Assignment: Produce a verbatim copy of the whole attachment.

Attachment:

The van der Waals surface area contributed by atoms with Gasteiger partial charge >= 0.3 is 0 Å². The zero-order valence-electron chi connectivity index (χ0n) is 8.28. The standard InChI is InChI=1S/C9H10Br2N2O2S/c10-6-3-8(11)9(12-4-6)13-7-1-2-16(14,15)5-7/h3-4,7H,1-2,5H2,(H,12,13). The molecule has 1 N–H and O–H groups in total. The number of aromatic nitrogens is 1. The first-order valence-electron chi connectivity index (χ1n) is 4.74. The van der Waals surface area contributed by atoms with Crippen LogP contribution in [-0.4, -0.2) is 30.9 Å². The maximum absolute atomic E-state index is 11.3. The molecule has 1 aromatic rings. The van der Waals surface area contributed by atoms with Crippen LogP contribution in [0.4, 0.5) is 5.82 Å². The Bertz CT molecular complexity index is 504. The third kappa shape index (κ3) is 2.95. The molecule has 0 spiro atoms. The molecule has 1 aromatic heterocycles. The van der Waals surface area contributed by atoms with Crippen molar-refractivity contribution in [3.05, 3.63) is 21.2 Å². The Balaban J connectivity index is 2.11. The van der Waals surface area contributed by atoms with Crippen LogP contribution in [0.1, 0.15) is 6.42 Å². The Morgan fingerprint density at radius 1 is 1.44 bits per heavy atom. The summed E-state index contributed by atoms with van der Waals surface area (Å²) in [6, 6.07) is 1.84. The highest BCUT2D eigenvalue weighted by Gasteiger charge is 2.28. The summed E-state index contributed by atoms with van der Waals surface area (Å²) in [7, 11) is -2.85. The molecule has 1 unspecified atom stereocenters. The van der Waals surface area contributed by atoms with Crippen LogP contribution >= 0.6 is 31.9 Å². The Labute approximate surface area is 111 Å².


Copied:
The van der Waals surface area contributed by atoms with Gasteiger partial charge >= 0.3 is 0 Å². The zero-order valence-electron chi connectivity index (χ0n) is 8.28. The standard InChI is InChI=1S/C9H10Br2N2O2S/c10-6-3-8(11)9(12-4-6)13-7-1-2-16(14,15)5-7/h3-4,7H,1-2,5H2,(H,12,13). The molecule has 1 N–H and O–H groups in total. The number of aromatic nitrogens is 1. The first-order valence-electron chi connectivity index (χ1n) is 4.74. The van der Waals surface area contributed by atoms with Crippen LogP contribution in [-0.4, -0.2) is 30.9 Å². The maximum absolute atomic E-state index is 11.3. The molecule has 1 aromatic rings. The van der Waals surface area contributed by atoms with Crippen LogP contribution in [0.4, 0.5) is 5.82 Å². The Bertz CT molecular complexity index is 504. The third kappa shape index (κ3) is 2.95. The molecule has 0 spiro atoms. The molecule has 1 aromatic heterocycles. The van der Waals surface area contributed by atoms with Crippen molar-refractivity contribution in [3.05, 3.63) is 21.2 Å². The Balaban J connectivity index is 2.11. The van der Waals surface area contributed by atoms with Crippen LogP contribution in [0.1, 0.15) is 6.42 Å². The Morgan fingerprint density at radius 1 is 1.44 bits per heavy atom. The summed E-state index contributed by atoms with van der Waals surface area (Å²) in [6, 6.07) is 1.84. The highest BCUT2D eigenvalue weighted by Gasteiger charge is 2.28. The summed E-state index contributed by atoms with van der Waals surface area (Å²) in [7, 11) is -2.85. The molecule has 1 unspecified atom stereocenters. The van der Waals surface area contributed by atoms with Crippen LogP contribution >= 0.6 is 31.9 Å². The Labute approximate surface area is 111 Å².